I see a future for all of these linemen in the NFL. Besides their individual pass-rushing skills and functional strength, their lateral movement and stunting abilities made some very basic schemes by Muschamp into unfathomable horrors. Many of his zone-blitzes or more complicated stunts are surely still in his back pocket for Martinez and Landry Jones in coming weeks, although he probably won't need them then either.
Tech attacked everyone in coverage not named Aaron Williams, Chykie Brown or Curtis Brown, which you should notice doesn't leave a lot of names. Scott hasn't made a lot of noise yet but his physical play and sure-tackling has been very steady, Gideon offers the same thing with a little less speed and a little more awareness.
Acho and Keenan are unfairly quick in coverage and their play paired with the strong tackling by the safeties makes long passing drives against this group nearly impossible.
Nebraska put together a highlight reel for ESPN to play whenever Mel Kiper or Todd McShay get to their segments on Jake Locker's weaknesses before the 2011 draft.
Their tackles aren't really battle tested and I'm not sure they hold up to a power running game with Ingram/Richardson, but no one in this league possesses anything like that combo or that kind of power-running OL. Obviously Texas isn't close and the game is 4 weeks away.
Their safeties, corners and S/LB Peso dude are all monsters in coverage and they are reading patterns like a drunken Jeff Goldblum. What's worse, they took heed of my preseason advice and selected Martinez and the spread-option for their offensive identity. Much like last year's championship Alabama team we just covered, this offense is the kind that can protect the ball and be too difficult to completely shut down, particularly if they are gifted field position or points by the defense.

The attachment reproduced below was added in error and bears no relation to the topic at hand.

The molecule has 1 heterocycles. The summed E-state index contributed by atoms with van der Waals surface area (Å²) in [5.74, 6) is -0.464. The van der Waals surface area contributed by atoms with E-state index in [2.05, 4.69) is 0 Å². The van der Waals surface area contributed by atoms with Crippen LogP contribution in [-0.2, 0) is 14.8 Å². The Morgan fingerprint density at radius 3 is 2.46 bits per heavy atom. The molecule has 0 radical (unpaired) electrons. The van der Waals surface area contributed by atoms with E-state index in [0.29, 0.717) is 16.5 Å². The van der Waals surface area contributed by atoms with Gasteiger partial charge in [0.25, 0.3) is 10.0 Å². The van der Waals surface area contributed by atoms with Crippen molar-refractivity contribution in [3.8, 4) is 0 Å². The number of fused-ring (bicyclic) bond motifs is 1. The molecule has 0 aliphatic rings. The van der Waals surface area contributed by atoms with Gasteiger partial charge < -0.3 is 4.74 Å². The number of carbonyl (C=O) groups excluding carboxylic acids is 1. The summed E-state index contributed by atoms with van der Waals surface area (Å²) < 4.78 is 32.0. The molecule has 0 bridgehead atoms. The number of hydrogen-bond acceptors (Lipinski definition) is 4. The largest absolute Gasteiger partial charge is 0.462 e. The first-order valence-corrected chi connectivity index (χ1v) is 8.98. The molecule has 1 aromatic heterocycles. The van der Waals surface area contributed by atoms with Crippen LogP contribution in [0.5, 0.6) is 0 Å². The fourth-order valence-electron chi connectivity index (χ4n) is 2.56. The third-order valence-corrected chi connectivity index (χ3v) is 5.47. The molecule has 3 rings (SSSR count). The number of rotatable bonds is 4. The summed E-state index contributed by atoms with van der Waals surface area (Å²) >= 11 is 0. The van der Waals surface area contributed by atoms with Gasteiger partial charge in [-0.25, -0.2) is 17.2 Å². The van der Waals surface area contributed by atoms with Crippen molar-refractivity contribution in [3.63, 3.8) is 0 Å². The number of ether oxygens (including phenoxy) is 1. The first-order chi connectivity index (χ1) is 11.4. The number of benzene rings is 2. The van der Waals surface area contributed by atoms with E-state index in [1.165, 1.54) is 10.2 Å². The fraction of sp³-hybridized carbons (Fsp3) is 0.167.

If you aren't terrified of this looming showdown in Lincoln I'm not sure what Texas team you are watching. They are perfectly designed to take advantage of our every flaw.
Stoops, who would likely be furious at even me positing Nebraska as the bigger game, saw his coordinators lay an egg against an Air Force squad that demonstrated what discipline and identity can do on offense and even did it against OU's defense in Norman.
Without Adrian Taylor healthy, OU's defensive tackles look even more suspect than Nebraska's against the run. They made the interesting choice to employ a 2-4-5 nickel against Air Force's flexbone option with Beal and Alexaner? as stand-up ends in order to make them easier targets for AFA's cut blocks.
Meanwhile Wilson chose to have Landry Jones fling the ball all over the field to their multitude of mediocre targets instead of pounding Air Force's tiny tackles with what is, I'm afraid to say, a pretty decent-looking offensive line.
Like NateHeupel, I can watch this team and quickly identify what their identity on offense should be, their normal allotment of trap and zone plays to Murray and his backups with intermittent screens and play-action to Broyles and maybe another guy from time to time.
Another gameplan by OU of getting stuffed in the running game and scoring 10-14 points with my prescribed strategy is a far better choice than throwing the ball 40 times with Landry Jones and assuring Texas of 10-14 points from defensive touchdowns or easy field position after turnovers.
If the offense progresses at all I think a victory over Oklahoma is likely not necessarily because Texas is a far better team but simply because the matchups aren't there for the Sooners. And because Texas is a far better team, this defense could hearken back to the Sooner 2000 squad that laid waste to college football.